opportunistic (i.e. Orson Welles' wealthy Cuban industrialist). Some of the characters are more interesting than others (all Julie Harris really does is cry), but ultimately the tragic situation really draws you in and it ultimately moved me greatly. Max von Sydow is a tower of quiet, reserved strength and decency, Malcolm McDowell gets to play a nice German, and Lee Grant earned an Oscar nomination for cutting off her hair and doing her Lee Grant thing. Hey, she's good at it. Probably the most prestigious film B-movie scumbag Paul Koslo ever turned up in, playing a damaged, lower-class Jew. Worth seeing if you like disaster movies but want something with a little more substance than even the best of the genre like "The Poseidon Adventure" and "The Towering Inferno". It's nothing like those two films.

 

1. Streets of Fire (1984) - Labelled 'A rock & roll fable', this Walter Hill comic book-like action flick mixes styles from the 50s, 60s, and 80s into one helluva good time. Jim Steinman worked on many of the songs (others were written by Stevie Nicks, Tom Petty, and Bob Seger), which have a distinctly Meat Loaf/Bonnie Tyler vibe about them, and the blues rock score is by Ry Cooder. The film stars Michael Paré in his one good role as Tom Cody, a brooding mercenary-for-hire paid by dweeb Rick Moranis to rescue his client/girlfriend, singer Ellen Aim (Diane Lane) from a gang of New Wave punks, led by Willem Dafoe. Complications stem from the fact that Cody and Aim used to be an item. It's MTV meets "American Graffiti" meets "Sin City", decades before "Sin City" was even a film. Meanwhile, Willem Dafoe's Flock of Seagulls do vies with Bill Paxton's ridiculous redneck pompadour for bizarro hairdo of 1984.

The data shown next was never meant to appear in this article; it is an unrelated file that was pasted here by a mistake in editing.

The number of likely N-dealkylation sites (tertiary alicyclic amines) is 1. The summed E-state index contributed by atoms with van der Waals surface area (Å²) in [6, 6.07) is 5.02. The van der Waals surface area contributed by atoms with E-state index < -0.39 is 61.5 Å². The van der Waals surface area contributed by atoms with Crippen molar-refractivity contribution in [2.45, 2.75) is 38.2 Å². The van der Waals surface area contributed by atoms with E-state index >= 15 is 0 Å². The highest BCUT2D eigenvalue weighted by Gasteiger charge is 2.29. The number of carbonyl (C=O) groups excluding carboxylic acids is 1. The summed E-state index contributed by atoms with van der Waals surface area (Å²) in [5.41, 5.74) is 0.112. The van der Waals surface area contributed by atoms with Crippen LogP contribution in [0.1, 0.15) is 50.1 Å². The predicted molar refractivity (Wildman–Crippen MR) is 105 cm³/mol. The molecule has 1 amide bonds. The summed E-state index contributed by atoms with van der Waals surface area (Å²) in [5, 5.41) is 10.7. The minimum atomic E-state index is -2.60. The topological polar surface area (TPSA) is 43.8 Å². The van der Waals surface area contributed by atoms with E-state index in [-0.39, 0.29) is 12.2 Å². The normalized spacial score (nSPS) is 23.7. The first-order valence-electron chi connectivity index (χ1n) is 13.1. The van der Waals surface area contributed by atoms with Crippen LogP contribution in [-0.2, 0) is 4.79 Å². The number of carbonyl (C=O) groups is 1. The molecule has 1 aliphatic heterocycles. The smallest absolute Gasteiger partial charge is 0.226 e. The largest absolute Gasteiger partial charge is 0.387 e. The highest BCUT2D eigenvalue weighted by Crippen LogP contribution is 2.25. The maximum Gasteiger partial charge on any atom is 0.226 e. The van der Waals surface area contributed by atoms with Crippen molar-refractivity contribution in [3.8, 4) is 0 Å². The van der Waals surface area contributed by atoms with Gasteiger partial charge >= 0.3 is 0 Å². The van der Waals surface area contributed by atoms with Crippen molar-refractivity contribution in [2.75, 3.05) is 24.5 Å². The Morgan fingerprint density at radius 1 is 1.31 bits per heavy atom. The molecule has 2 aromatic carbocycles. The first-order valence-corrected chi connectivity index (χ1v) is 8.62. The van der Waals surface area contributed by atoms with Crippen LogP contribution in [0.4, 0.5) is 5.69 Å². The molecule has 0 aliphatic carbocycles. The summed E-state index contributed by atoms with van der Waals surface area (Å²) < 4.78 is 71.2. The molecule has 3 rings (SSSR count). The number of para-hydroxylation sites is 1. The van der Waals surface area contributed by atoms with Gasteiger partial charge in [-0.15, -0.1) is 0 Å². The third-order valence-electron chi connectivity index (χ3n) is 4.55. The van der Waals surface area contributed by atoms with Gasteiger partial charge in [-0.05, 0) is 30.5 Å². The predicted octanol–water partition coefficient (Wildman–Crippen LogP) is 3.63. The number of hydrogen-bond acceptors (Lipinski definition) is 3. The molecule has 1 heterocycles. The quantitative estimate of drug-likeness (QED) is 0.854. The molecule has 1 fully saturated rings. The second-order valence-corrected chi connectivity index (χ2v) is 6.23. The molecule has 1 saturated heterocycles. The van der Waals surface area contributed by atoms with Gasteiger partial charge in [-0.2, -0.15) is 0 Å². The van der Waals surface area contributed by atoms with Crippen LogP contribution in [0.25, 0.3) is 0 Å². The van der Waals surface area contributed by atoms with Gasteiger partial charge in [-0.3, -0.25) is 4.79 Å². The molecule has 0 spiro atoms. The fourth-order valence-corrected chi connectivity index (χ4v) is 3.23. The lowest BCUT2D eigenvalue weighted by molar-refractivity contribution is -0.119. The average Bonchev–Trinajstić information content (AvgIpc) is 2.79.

Review: Saving Mr. Banks


A film that details the tug-of-war between Australian-born author P.L. Travers (Emma Thompson) and Walt Disney (Tom Hanks) over plans to bring Travers’ Mary Poppins character to the silver screen. Travers is a humourless, crotchety snob of a woman, who is fiercely protective of her work, worried that the House of Mouse will try and turn it into a cartoon. However, financial difficulties see her nonetheless make the journey to California to meet with avuncular Disney, and his team which include screenwriter Don DaGradi and songwriters Richard (Jason Schwartzman) and Robert Sherman (B.J. Novak). Even as she agrees to come to California, she has yet to actually sign on the dotted line, and makes everyone’s lives a living hell. At one point she even argues against the colour red being used in the film. However, flashbacks to her unhappy childhood in rural Australia with a well-meaning but deeply troubled father (Colin Farrell) and mentally unstable mother (Ruth Wilson), show there’s much more going on here than simply a snobby bitch thumbing her nose at crass Hollywood filmmaking. Paul Giamatti plays Travers’ personally assigned limo driver Ralph, a thoroughly decent and genial family man with a disabled child, who tries his best to get the woman to lighten the hell up for chrissakes. Kathy Baker is sadly underused as Disney’s loyal secretary.